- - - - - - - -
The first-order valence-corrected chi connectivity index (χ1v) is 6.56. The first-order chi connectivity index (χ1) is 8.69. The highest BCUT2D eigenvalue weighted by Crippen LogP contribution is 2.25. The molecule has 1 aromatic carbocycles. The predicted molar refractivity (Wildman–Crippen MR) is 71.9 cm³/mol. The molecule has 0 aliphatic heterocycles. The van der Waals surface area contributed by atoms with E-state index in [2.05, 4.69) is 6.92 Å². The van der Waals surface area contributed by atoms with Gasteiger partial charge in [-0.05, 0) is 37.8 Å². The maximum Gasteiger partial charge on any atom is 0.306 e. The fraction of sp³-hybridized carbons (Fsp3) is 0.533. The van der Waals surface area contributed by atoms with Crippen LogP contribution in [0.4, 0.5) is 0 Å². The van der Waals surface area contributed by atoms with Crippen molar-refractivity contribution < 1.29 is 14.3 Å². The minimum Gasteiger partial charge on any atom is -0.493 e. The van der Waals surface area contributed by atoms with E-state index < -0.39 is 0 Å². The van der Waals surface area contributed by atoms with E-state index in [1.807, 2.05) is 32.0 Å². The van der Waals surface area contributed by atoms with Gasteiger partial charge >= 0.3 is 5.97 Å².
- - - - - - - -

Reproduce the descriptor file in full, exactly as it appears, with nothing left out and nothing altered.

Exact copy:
The first-order valence-corrected chi connectivity index (χ1v) is 6.56. The first-order chi connectivity index (χ1) is 8.69. The highest BCUT2D eigenvalue weighted by Crippen LogP contribution is 2.25. The molecule has 1 aromatic carbocycles. The predicted molar refractivity (Wildman–Crippen MR) is 71.9 cm³/mol. The molecule has 0 aliphatic heterocycles. The van der Waals surface area contributed by atoms with E-state index in [2.05, 4.69) is 6.92 Å². The van der Waals surface area contributed by atoms with Gasteiger partial charge in [-0.05, 0) is 37.8 Å². The maximum Gasteiger partial charge on any atom is 0.306 e. The fraction of sp³-hybridized carbons (Fsp3) is 0.533. The van der Waals surface area contributed by atoms with Crippen LogP contribution in [0.4, 0.5) is 0 Å². The van der Waals surface area contributed by atoms with Crippen molar-refractivity contribution < 1.29 is 14.3 Å². The minimum Gasteiger partial charge on any atom is -0.493 e. The van der Waals surface area contributed by atoms with E-state index < -0.39 is 0 Å². The van der Waals surface area contributed by atoms with E-state index in [1.807, 2.05) is 32.0 Å². The van der Waals surface area contributed by atoms with Gasteiger partial charge >= 0.3 is 5.97 Å².